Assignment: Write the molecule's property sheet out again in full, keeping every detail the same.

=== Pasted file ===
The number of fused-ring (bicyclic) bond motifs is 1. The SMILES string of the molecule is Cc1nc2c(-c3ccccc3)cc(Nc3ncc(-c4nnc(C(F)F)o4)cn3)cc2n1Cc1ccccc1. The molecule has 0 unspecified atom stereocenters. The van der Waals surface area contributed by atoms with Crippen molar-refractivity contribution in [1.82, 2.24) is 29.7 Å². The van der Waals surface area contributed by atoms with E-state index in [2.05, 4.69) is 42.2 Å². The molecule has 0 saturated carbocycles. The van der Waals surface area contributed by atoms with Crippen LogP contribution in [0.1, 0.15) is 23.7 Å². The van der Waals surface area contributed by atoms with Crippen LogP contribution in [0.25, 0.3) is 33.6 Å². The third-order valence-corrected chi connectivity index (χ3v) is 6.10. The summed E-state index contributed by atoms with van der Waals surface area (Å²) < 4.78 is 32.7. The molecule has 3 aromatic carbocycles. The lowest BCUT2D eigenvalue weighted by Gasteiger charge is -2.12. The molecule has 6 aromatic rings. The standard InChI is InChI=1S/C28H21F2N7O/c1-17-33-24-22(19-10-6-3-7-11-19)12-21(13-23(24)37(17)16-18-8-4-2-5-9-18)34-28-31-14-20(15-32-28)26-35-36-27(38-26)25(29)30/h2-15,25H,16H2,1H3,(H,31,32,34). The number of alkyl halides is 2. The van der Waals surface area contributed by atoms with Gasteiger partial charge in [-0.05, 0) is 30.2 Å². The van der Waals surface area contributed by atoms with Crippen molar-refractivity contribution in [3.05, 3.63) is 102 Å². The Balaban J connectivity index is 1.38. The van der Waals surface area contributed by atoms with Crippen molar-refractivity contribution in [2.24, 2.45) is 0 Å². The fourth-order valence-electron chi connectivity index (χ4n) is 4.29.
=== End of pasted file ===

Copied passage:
The number of fused-ring (bicyclic) bond motifs is 1. The SMILES string of the molecule is Cc1nc2c(-c3ccccc3)cc(Nc3ncc(-c4nnc(C(F)F)o4)cn3)cc2n1Cc1ccccc1. The molecule has 0 unspecified atom stereocenters. The van der Waals surface area contributed by atoms with Crippen molar-refractivity contribution in [1.82, 2.24) is 29.7 Å². The van der Waals surface area contributed by atoms with E-state index in [2.05, 4.69) is 42.2 Å². The molecule has 0 saturated carbocycles. The van der Waals surface area contributed by atoms with Crippen LogP contribution in [0.1, 0.15) is 23.7 Å². The van der Waals surface area contributed by atoms with Crippen LogP contribution in [0.25, 0.3) is 33.6 Å². The third-order valence-corrected chi connectivity index (χ3v) is 6.10. The summed E-state index contributed by atoms with van der Waals surface area (Å²) < 4.78 is 32.7. The molecule has 3 aromatic carbocycles. The lowest BCUT2D eigenvalue weighted by Gasteiger charge is -2.12. The molecule has 6 aromatic rings. The standard InChI is InChI=1S/C28H21F2N7O/c1-17-33-24-22(19-10-6-3-7-11-19)12-21(13-23(24)37(17)16-18-8-4-2-5-9-18)34-28-31-14-20(15-32-28)26-35-36-27(38-26)25(29)30/h2-15,25H,16H2,1H3,(H,31,32,34). The number of alkyl halides is 2. The van der Waals surface area contributed by atoms with Gasteiger partial charge in [-0.05, 0) is 30.2 Å². The van der Waals surface area contributed by atoms with Crippen molar-refractivity contribution in [3.05, 3.63) is 102 Å². The Balaban J connectivity index is 1.38. The van der Waals surface area contributed by atoms with Crippen molar-refractivity contribution in [2.24, 2.45) is 0 Å². The fourth-order valence-electron chi connectivity index (χ4n) is 4.29.